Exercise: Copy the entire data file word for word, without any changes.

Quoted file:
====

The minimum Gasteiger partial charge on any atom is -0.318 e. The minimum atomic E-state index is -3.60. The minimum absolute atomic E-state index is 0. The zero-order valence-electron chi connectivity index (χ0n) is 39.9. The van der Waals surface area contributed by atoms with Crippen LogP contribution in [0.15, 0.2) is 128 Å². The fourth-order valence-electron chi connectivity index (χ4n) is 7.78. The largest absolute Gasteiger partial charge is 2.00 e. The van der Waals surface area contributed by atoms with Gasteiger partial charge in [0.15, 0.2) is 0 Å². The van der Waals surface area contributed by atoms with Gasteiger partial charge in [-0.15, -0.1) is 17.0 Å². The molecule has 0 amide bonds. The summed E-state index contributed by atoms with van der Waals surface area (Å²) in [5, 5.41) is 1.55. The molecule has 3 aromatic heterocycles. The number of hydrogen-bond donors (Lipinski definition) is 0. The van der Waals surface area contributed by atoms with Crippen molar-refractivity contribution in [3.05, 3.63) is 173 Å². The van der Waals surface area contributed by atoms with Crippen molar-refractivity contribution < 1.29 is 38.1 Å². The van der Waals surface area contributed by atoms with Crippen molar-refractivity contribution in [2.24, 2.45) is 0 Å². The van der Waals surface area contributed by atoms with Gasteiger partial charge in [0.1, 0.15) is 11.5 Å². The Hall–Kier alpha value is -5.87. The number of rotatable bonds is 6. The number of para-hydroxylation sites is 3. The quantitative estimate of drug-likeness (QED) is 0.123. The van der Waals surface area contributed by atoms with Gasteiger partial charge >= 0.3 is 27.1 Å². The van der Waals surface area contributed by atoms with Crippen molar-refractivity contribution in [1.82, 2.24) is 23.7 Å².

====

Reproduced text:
The minimum Gasteiger partial charge on any atom is -0.318 e. The minimum atomic E-state index is -3.60. The minimum absolute atomic E-state index is 0. The zero-order valence-electron chi connectivity index (χ0n) is 39.9. The van der Waals surface area contributed by atoms with Crippen LogP contribution in [0.15, 0.2) is 128 Å². The fourth-order valence-electron chi connectivity index (χ4n) is 7.78. The largest absolute Gasteiger partial charge is 2.00 e. The van der Waals surface area contributed by atoms with Gasteiger partial charge in [0.15, 0.2) is 0 Å². The van der Waals surface area contributed by atoms with Gasteiger partial charge in [-0.15, -0.1) is 17.0 Å². The molecule has 0 amide bonds. The summed E-state index contributed by atoms with van der Waals surface area (Å²) in [5, 5.41) is 1.55. The molecule has 3 aromatic heterocycles. The number of hydrogen-bond donors (Lipinski definition) is 0. The van der Waals surface area contributed by atoms with Crippen molar-refractivity contribution in [3.05, 3.63) is 173 Å². The van der Waals surface area contributed by atoms with Crippen molar-refractivity contribution < 1.29 is 38.1 Å². The van der Waals surface area contributed by atoms with Crippen molar-refractivity contribution in [2.24, 2.45) is 0 Å². The van der Waals surface area contributed by atoms with Gasteiger partial charge in [0.1, 0.15) is 11.5 Å². The Hall–Kier alpha value is -5.87. The number of rotatable bonds is 6. The number of para-hydroxylation sites is 3. The quantitative estimate of drug-likeness (QED) is 0.123. The van der Waals surface area contributed by atoms with Gasteiger partial charge >= 0.3 is 27.1 Å². The van der Waals surface area contributed by atoms with Crippen molar-refractivity contribution in [1.82, 2.24) is 23.7 Å².